Craig Kimbrel reports to spring training this week with the rest of the Braves’ pitchers and catchers, and the elite closer doesn’t see any reason his goals should change even if his supporting cast certainly has.
The Braves’ offseason roster churn including trades that sent away the team’s top setup men from 2014, David Carpenter and Jordan Walden, along with relievers Anthony Varvaro and rookie left-hander Chasen Shreve. But not the 26-year-0ld closer widely considered to be the game’s best in a decade.
The team has plenty of questions, but their bullpen figures to remain formidable, with ex-closers Jason Grilli and Jim Johnson signed to serve as setup men. It could be a devastating trio, if healthy.
“Yeah, there has been a lot of change, there’s no denying that,” Kimbrel said last week, before offering his take on the spring training and the season. “It’s exciting. Going in, obviously guys you spent a lot of time with over the last few years, seeing them with other teams and hoping the best for them. But also getting new teammates and a new team, because we are a new team. It is exciting on that end.”
Many who don’t know him nevertheless didn’t hesitate in offering opinions all winter on what Kimbrel must’ve thought about the situation, but the hard-throwing Alabama native seems pleased to remain a Brave.
“Obviously our expectations are still going to be high; they’re high every year,” he said. “We don’t play this game and hope to come in second. We play this game to come in first. That’s going to be our expectations and our goal, and it’s going to be fun to get to know the guys we’re going to do it with.”
Kimbrel has converted 42 or more saves in each of his four full seasons in the majors, including 97 in 105 opportunities over the past two seasons. He has a remarkable 1.43 ERA and 476 strikeouts in 289 innings as a major league pitcher.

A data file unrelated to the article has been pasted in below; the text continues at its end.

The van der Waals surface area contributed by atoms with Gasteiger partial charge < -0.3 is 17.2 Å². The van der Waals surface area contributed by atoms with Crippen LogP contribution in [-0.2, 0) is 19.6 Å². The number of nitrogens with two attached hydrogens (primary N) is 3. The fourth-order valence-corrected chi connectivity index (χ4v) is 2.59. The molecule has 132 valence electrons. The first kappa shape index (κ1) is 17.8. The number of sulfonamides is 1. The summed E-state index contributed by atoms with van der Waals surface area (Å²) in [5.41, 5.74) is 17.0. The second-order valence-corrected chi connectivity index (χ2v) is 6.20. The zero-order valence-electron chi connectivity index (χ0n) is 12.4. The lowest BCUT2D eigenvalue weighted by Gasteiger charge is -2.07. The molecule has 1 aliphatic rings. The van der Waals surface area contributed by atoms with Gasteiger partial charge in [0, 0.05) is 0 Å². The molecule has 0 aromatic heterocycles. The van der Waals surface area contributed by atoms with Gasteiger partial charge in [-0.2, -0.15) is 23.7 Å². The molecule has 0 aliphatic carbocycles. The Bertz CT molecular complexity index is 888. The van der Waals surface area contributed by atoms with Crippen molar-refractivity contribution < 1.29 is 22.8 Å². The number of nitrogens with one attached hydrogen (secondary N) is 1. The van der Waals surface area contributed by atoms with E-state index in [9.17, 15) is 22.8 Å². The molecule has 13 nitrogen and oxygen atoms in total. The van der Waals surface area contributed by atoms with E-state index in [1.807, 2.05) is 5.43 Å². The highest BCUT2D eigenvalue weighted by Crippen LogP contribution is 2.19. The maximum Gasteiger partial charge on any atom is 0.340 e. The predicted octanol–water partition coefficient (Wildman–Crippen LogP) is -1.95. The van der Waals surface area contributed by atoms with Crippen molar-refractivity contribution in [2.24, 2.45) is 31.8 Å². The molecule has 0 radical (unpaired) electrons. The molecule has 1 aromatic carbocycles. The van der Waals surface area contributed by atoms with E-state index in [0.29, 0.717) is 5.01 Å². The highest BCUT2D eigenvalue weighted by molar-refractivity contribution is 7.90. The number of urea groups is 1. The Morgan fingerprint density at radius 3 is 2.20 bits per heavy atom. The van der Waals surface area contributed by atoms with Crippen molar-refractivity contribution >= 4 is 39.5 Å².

He’s has raised the bar so high that some characterized his 2014 season as lackluster — even though he posted a 1.61 ERA again led the NL in saves (47), including a 0.84 ERA with 26-of-26 saves converted in 32 appearances after June 21.
Kimbrel wasn’t satisfied because the disappointing Braves missed the playoffs with a 79-83 record and because he wasn’t perfect. Yes, perfection remains a goal for Kimbrel, even if he’s old enough to know better.
“If I have 50 opportunities, I expect to get 50 saves,” he said. “That’s not going to change. I’m not going to go out there and say, if I blow one or two or three, it’s OK as long as I don’t blow more than that. That’s not my goal. My goal is to be perfect. The likelihood of that is slim, but it’s still my goal.”
Kimbrel has been the Braves’ closer for four seasons, longer than any other closer has been with his current team. He got a four-year, $42 million contract a year ago during spring training, which has a fifth-year option at $13 million for 2018.
When the Braves’ offseason roster makeover was in full swing, many were convinced Kimbrel was on the way out. Their reasoning: having the game’s best closer is a luxury for a team that’s not going to contend, and the Braves would be better suited trading him for more young talent.
The Braves said publicly they had no intention of trading Kimbrel. Braves president of baseball operations John Hart said they hoped to build around him for many years to come.
Some skeptics think that was posturing, and believe the Braves will hold onto Kimbrel only until a contender makes an overwhelming offer, at which point Hart will say they didn’t plan to trade Kimbrel but got an offer they couldn’t refuse.
Kimbrel’s contract was among five multi-year extensions worth a guaranteed $280.7 million that were handed out by then-Braves general manager Frank Wren to young players during 17-day spree last February. Freddie Freeman, Andrelton Simmons, Julio Teheran and Jason Heyward were the others who got extensions then, and third baseman Chris Johnson got one in May to send the price tag to more than $300 million for six players.
Kimbrel’s contract was notable because it came in a period when most teams have begun to view relievers as ephemeral, too prone to injury or performance decline to warrant long-term deals.
Wren and Heyward are gone now, but the other players who got extensions survived a Braves offseason featuring nine trades, including deals that sent away three of the team’s top four hitters from 2014: Justin Upton, Evan Gattis and Heyward.
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